Earlier this week, the campaign of Sen. John McCain, R-Ariz., seized upon a column in the New York Post that described Sen. Barack Obama, D-Ill., as having urged Iraqi leaders in a private meeting to delay coming to an agreement with the Bush administration on the status of U.S. troops.
"Obama has tried in private to persuade Iraqi leaders to delay an agreement on a drawdown of the American military presence," Post columnist Amir Taheri wrote, quoting Iraqi Foreign Minister Hoshyar Zebari, who told the Post that Obama, during his meeting with Iraqi leaders in July, "asked why we were not prepared to delay an agreement until after the U.S. elections and the formation of a new administration in Washington."
The charge -- that Obama asked the Iraqis to delay signing off on a "Status of Forces Agreement," thus delaying U.S. troop withdrawal and interfering in U.S. foreign policy -- has been picked up on the Internet, talk radio and by Republicans, including the McCain campaign, which seized on the story as possible evidence of duplicity.
The Obama campaign said that the Post report consisted of "outright distortions."
Lending significant credence to Obama's response is the fact that -- though it's absent from the Post story and other retellings -- in addition to Obama and Iraqi Prime Minister Nouri al-Maliki, this July meeting was also attended by Bush administration officials, such as U.S. Ambassador to Iraq Ryan Crocker and the Baghdad embassy's legislative affairs advisor Rich Haughton, as well as a Republican senator, Chuck Hagel of Nebraska.
Attendees of the meeting back Obama's account, including not just Sen. Jack Reed, D-R.I., but Hagel, and Senate Foreign Relations Committee staffers from both parties. Officials of the Bush administration who were briefed on the meeting by the U.S. embassy in Baghdad also support Obama's account and dispute the Post story and McCain attack.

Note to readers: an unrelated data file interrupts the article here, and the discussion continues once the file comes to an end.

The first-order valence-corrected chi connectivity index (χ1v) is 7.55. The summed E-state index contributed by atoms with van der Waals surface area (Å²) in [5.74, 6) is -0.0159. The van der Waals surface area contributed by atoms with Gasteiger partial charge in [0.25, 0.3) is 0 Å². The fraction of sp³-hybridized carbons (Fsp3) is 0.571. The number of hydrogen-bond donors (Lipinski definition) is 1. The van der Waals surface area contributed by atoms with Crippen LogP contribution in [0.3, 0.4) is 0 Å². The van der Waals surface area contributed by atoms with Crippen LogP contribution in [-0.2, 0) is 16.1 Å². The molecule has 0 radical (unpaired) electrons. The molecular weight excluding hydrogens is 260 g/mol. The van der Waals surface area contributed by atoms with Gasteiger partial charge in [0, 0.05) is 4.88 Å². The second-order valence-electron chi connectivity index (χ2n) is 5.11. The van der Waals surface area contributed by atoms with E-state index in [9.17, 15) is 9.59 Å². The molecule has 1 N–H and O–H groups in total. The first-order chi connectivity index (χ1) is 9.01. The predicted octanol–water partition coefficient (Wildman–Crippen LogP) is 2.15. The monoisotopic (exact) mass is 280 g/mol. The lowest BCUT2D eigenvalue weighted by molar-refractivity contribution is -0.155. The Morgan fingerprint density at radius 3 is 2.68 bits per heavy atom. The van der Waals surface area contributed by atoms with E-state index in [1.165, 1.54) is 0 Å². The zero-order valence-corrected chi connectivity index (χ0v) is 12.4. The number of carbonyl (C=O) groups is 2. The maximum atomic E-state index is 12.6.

The Post story is "absolutely not true," Hagel spokesman Mike Buttry told ABC News.
"Barack Obama has never urged a delay in negotiations," said Obama campaign national security spokesperson Wendy Morigi, "nor has he urged a delay in immediately beginning a responsible drawdown of our combat brigades."
Buttry said that Hagel agrees with Obama's account of the meeting: Obama began the meeting with al-Maliki by asserting that the United States speaks with one foreign policy voice, and that voice belongs to the Bush administration.
A Bush administration official with knowledge of the meeting says that, during the meeting, Obama stressed to al-Maliki that he would not interfere with President Bush's negotiations concerning the U.S. troop presence in Iraq, and that he supports the Bush administration's position on the need to negotiate, as soon as possible, the Status of Forces Agreement, which deals with, among other matters, U.S. troops having immunity from local prosecution.